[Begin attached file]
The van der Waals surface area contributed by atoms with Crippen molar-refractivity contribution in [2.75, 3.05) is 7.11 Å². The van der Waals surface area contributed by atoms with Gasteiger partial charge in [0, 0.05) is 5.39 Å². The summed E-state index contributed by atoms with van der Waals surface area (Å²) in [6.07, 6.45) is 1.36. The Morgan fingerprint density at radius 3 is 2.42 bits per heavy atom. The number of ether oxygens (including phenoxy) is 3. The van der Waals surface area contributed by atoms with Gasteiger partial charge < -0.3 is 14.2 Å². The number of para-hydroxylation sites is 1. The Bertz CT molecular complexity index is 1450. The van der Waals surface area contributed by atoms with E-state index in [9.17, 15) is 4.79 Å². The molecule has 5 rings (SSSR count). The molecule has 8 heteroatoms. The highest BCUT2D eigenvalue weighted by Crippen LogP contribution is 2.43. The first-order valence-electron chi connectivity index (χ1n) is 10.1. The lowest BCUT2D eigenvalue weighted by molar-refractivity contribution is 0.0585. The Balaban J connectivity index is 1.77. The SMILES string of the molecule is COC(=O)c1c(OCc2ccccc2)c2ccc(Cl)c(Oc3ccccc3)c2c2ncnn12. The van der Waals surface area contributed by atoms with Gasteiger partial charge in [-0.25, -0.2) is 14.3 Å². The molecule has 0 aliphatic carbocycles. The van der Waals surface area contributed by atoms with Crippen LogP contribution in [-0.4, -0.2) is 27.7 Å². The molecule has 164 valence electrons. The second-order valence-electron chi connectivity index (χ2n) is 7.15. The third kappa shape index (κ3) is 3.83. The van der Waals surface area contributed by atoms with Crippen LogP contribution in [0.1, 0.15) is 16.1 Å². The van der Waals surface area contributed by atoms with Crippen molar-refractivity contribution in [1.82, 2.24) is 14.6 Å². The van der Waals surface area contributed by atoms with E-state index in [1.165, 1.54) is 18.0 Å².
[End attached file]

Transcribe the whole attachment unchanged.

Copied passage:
The van der Waals surface area contributed by atoms with Crippen molar-refractivity contribution in [2.75, 3.05) is 7.11 Å². The van der Waals surface area contributed by atoms with Gasteiger partial charge in [0, 0.05) is 5.39 Å². The summed E-state index contributed by atoms with van der Waals surface area (Å²) in [6.07, 6.45) is 1.36. The Morgan fingerprint density at radius 3 is 2.42 bits per heavy atom. The number of ether oxygens (including phenoxy) is 3. The van der Waals surface area contributed by atoms with Gasteiger partial charge < -0.3 is 14.2 Å². The number of para-hydroxylation sites is 1. The Bertz CT molecular complexity index is 1450. The van der Waals surface area contributed by atoms with E-state index in [9.17, 15) is 4.79 Å². The molecule has 5 rings (SSSR count). The molecule has 8 heteroatoms. The highest BCUT2D eigenvalue weighted by Crippen LogP contribution is 2.43. The first-order valence-electron chi connectivity index (χ1n) is 10.1. The lowest BCUT2D eigenvalue weighted by molar-refractivity contribution is 0.0585. The Balaban J connectivity index is 1.77. The SMILES string of the molecule is COC(=O)c1c(OCc2ccccc2)c2ccc(Cl)c(Oc3ccccc3)c2c2ncnn12. The van der Waals surface area contributed by atoms with Gasteiger partial charge in [-0.25, -0.2) is 14.3 Å². The molecule has 0 aliphatic carbocycles. The van der Waals surface area contributed by atoms with Crippen LogP contribution in [-0.4, -0.2) is 27.7 Å². The molecule has 164 valence electrons. The second-order valence-electron chi connectivity index (χ2n) is 7.15. The third kappa shape index (κ3) is 3.83. The van der Waals surface area contributed by atoms with Crippen LogP contribution in [0.1, 0.15) is 16.1 Å². The van der Waals surface area contributed by atoms with Crippen molar-refractivity contribution in [1.82, 2.24) is 14.6 Å². The van der Waals surface area contributed by atoms with E-state index in [1.165, 1.54) is 18.0 Å².